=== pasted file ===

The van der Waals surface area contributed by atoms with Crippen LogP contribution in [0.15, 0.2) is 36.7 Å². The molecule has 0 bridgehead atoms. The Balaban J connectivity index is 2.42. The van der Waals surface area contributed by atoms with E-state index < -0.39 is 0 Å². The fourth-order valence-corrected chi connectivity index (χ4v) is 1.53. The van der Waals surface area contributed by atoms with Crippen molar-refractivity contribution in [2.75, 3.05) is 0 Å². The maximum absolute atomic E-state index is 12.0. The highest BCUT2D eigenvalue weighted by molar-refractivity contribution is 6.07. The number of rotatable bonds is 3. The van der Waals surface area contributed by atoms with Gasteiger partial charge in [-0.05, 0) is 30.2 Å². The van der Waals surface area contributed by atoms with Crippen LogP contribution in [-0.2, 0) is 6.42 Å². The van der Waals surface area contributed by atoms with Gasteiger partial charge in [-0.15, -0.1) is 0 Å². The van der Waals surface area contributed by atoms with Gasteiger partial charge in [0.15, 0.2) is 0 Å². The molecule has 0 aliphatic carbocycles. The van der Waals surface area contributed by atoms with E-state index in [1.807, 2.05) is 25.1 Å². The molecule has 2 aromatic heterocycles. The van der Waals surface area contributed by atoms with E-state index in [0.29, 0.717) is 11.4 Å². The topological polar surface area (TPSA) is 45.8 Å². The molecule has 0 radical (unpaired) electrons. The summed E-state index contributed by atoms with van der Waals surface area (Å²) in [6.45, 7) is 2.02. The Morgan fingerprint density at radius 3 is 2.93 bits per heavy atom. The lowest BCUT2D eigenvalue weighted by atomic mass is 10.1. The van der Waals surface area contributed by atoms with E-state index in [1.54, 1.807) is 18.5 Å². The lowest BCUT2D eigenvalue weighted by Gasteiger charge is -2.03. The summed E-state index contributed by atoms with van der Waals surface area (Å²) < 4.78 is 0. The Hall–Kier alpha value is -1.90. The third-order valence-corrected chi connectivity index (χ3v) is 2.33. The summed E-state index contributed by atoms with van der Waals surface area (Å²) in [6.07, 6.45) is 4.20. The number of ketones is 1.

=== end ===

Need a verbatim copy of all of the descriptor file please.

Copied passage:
The van der Waals surface area contributed by atoms with Crippen LogP contribution in [0.15, 0.2) is 36.7 Å². The molecule has 0 bridgehead atoms. The Balaban J connectivity index is 2.42. The van der Waals surface area contributed by atoms with E-state index < -0.39 is 0 Å². The fourth-order valence-corrected chi connectivity index (χ4v) is 1.53. The van der Waals surface area contributed by atoms with Crippen molar-refractivity contribution in [2.75, 3.05) is 0 Å². The maximum absolute atomic E-state index is 12.0. The highest BCUT2D eigenvalue weighted by molar-refractivity contribution is 6.07. The number of rotatable bonds is 3. The van der Waals surface area contributed by atoms with Gasteiger partial charge in [-0.05, 0) is 30.2 Å². The van der Waals surface area contributed by atoms with Crippen LogP contribution in [-0.2, 0) is 6.42 Å². The van der Waals surface area contributed by atoms with Gasteiger partial charge in [-0.15, -0.1) is 0 Å². The van der Waals surface area contributed by atoms with Gasteiger partial charge in [0.15, 0.2) is 0 Å². The molecule has 0 aliphatic carbocycles. The van der Waals surface area contributed by atoms with E-state index in [1.807, 2.05) is 25.1 Å². The molecule has 2 aromatic heterocycles. The van der Waals surface area contributed by atoms with E-state index in [0.29, 0.717) is 11.4 Å². The topological polar surface area (TPSA) is 45.8 Å². The molecule has 0 radical (unpaired) electrons. The summed E-state index contributed by atoms with van der Waals surface area (Å²) in [6.45, 7) is 2.02. The Morgan fingerprint density at radius 3 is 2.93 bits per heavy atom. The lowest BCUT2D eigenvalue weighted by atomic mass is 10.1. The van der Waals surface area contributed by atoms with E-state index in [1.54, 1.807) is 18.5 Å². The lowest BCUT2D eigenvalue weighted by Gasteiger charge is -2.03. The summed E-state index contributed by atoms with van der Waals surface area (Å²) < 4.78 is 0. The Hall–Kier alpha value is -1.90. The third-order valence-corrected chi connectivity index (χ3v) is 2.33. The summed E-state index contributed by atoms with van der Waals surface area (Å²) in [6.07, 6.45) is 4.20. The number of ketones is 1.